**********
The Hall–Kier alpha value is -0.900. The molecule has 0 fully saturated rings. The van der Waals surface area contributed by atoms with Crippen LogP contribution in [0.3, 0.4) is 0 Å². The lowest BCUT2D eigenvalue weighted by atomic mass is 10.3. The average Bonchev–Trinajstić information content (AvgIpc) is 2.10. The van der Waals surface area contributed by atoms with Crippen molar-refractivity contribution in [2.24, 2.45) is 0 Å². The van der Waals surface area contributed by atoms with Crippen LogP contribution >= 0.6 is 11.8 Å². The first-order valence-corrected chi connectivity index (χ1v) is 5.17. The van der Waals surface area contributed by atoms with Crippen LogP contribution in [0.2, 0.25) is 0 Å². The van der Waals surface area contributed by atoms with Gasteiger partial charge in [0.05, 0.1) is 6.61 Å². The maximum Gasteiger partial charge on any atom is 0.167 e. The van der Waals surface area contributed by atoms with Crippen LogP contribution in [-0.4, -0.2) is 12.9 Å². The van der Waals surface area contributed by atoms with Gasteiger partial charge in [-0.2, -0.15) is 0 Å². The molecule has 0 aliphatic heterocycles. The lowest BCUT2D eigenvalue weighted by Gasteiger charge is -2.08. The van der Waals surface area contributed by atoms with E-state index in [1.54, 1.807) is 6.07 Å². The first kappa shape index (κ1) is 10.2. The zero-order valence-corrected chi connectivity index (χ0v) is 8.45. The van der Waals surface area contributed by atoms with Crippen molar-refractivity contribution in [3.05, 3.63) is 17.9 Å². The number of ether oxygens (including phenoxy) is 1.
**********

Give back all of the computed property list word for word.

The Hall–Kier alpha value is -0.900. The molecule has 0 fully saturated rings. The van der Waals surface area contributed by atoms with Crippen LogP contribution in [0.3, 0.4) is 0 Å². The lowest BCUT2D eigenvalue weighted by atomic mass is 10.3. The average Bonchev–Trinajstić information content (AvgIpc) is 2.10. The van der Waals surface area contributed by atoms with Crippen molar-refractivity contribution in [2.24, 2.45) is 0 Å². The van der Waals surface area contributed by atoms with Crippen LogP contribution >= 0.6 is 11.8 Å². The first-order valence-corrected chi connectivity index (χ1v) is 5.17. The van der Waals surface area contributed by atoms with Crippen LogP contribution in [0.2, 0.25) is 0 Å². The van der Waals surface area contributed by atoms with Gasteiger partial charge in [0.05, 0.1) is 6.61 Å². The maximum Gasteiger partial charge on any atom is 0.167 e. The van der Waals surface area contributed by atoms with Crippen LogP contribution in [-0.4, -0.2) is 12.9 Å². The van der Waals surface area contributed by atoms with Gasteiger partial charge in [-0.2, -0.15) is 0 Å². The molecule has 0 aliphatic heterocycles. The lowest BCUT2D eigenvalue weighted by Gasteiger charge is -2.08. The van der Waals surface area contributed by atoms with E-state index in [1.54, 1.807) is 6.07 Å². The first kappa shape index (κ1) is 10.2. The zero-order valence-corrected chi connectivity index (χ0v) is 8.45. The van der Waals surface area contributed by atoms with Crippen molar-refractivity contribution in [3.05, 3.63) is 17.9 Å². The number of ether oxygens (including phenoxy) is 1.